Unit 2 Summary

Throughout the course, we have discussed various forms of culture that part takes in art history. It ranges from artworks in Ancient Egypt and Mesopotamia to artwork in Ancient Greece and Rome. Each era provided their society with a certain influence in day to day activities. For example, Ancient Egypt and Mesopotamia had a society filled with a god worshiping civilization, meanwhile, Ancient Greece and Rome had more of an interest towards the incorporation of humanism in their artwork. Despite their great sense of polarity, each generation has a substantial amount of similarity between them. However, due to differences in ideology, the artwork in each era consists of contradicting principles.

Bouncing between each art period, it can clearly be seen at how different each society was. Starting from Ancient Egypt and Mesopotamia, much of their artwork consisted of worship towards god-like figures or deities. In their culture, looking up to a higher power was their answer in regards to everything in life. There had to be a God in which to eulogize. The afterlife was also a huge concept in which the people of Ancient Egypt highly praised. That is why it was constantly assimilated in the artwork of the Egyptians. Society during this time was also extremely based on class and money. For example, the concept of hierarchy can be seen in the piece known as The Standard of Ur. When looked upon closely, there are three levels that represent life differently. Within each level, you can see a portrayal of how certain people lived the life that they did. The most lower level portrays the subjects as slaves working for their master, delivering something like a gift for their god. The upper level shows a being larger than the rest of the subjects who breaks the barrier of the upper border. In Egyptian society, a God is commonly represented in art as the largest being visible, which explains the unusually large figure in this art piece.  This God is presented as the almighty being, while all his subjects are kneeling and sitting before him. As previously stated, the Egyptians took great lengths into depicting a huge part of their culture into their artwork, of which is the appraisal of deities and god-like representations.

While the ancient Egyptians took their time in depicting Gods and worshipers, the Romans and Greeks had a much different idea of what should be incorporated into their artwork. The Romans and Greeks believed in the concept of humanism. This is when art is primarily based on human-like structures rather than God-like in order to convey the reality of being human. An example of humanism in the culture of the Romans and Greeks would be the statue of Kouros. As stated in my previous blog post, This is an ancient sculpture representing the nude male youth in an upright stature. In Greek, the name Kouros even means ” youth, boy, especially of noble rank.”  The Kouros statue shows a nude male standing straight on both feet, one foot forward, and one foot backward. Anatomically when standing this way, it is quite uncomfortable, however, this was how the ideal male youth was depicted. It is also portrayed as nude because, in the Greek culture, nudity was deemed as prideful and as showing a sense of unimaginable strength.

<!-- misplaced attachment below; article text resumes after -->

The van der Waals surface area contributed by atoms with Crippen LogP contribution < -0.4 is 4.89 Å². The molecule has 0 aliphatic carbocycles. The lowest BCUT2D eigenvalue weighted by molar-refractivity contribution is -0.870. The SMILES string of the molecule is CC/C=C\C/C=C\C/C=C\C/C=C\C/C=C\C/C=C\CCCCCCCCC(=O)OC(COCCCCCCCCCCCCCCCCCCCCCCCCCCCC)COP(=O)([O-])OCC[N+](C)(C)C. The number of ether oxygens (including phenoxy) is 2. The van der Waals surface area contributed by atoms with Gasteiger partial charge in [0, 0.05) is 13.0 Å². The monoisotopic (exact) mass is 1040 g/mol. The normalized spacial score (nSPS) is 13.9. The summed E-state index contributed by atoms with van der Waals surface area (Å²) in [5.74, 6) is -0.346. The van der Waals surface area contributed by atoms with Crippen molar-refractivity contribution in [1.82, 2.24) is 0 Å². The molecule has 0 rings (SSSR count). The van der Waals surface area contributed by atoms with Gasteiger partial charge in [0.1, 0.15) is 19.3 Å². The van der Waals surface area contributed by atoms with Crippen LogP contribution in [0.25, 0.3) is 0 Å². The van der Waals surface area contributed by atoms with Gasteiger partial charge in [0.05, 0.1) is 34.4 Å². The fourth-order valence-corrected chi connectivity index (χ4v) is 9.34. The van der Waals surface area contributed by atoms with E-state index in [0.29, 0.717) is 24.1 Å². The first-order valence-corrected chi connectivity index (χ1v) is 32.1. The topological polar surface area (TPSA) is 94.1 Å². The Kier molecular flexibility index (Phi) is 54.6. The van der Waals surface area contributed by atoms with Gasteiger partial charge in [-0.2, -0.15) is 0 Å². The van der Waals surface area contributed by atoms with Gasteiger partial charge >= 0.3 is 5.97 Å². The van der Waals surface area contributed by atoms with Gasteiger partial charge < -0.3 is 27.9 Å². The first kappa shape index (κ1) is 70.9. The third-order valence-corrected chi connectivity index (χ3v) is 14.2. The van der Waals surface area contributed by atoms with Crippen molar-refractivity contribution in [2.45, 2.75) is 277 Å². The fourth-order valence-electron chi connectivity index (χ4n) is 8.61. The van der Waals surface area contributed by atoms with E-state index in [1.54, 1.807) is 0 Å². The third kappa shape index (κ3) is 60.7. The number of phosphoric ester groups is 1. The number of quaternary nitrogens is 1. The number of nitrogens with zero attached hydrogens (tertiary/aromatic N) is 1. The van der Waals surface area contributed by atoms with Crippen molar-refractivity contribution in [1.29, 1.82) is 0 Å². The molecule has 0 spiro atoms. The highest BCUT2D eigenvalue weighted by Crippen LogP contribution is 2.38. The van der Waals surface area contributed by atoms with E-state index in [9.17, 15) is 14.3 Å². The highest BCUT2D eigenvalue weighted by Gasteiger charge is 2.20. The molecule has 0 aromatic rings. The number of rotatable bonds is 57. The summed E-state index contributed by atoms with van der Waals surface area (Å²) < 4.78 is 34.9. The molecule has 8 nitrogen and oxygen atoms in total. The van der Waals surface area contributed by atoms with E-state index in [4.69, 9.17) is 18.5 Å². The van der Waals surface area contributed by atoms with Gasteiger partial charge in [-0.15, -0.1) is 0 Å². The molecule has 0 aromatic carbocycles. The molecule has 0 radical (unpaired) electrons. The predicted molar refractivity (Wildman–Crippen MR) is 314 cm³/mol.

From the creation of the Kouros figurine, comes the creation of the Kritios Boy and Polykleitos. As time went by, the standard of what a male should look like increased in stature. Broader shoulders were being depicted, as well, as a stronger core. The stance of the figure also changed since the Kouros. The Kourous had a very rigid stance, more of uncomfortable. The Polykleitos, on the other hand, had a very loose stance with one leg bent.

Another huge concept in which the Romans and Greeks have integrated into their artwork is human portraiture. This was a concept in which they believed that the human face should be shown as it is. The flaws of the face were specifically targeted in creating a bust.

With all these differences come subtle similarities between the two eras of artwork. Some of these similarities include the portrayal of individuals that symbolize a sort of power for the rest of civilization, diverging only in the way it is presented. One civilization presents it in the way of the Gods, and the other civilization presents it in the way of warriors, nudity or kings. Despite the differences or similarities, each piece of artwork has a great influence on modern day society. It has shaped the way we think, create, and utilize are artistic talent. Much of modern art has evolved from the basics of the Ancient world and it is amazing to understand the artistic evolution presented before me. Human creation will continue to learn from past artwork, and society will continue to be blessed with masterpieces.

Image result for kouros, kritios boy, and polykleitos       Image result for kouros

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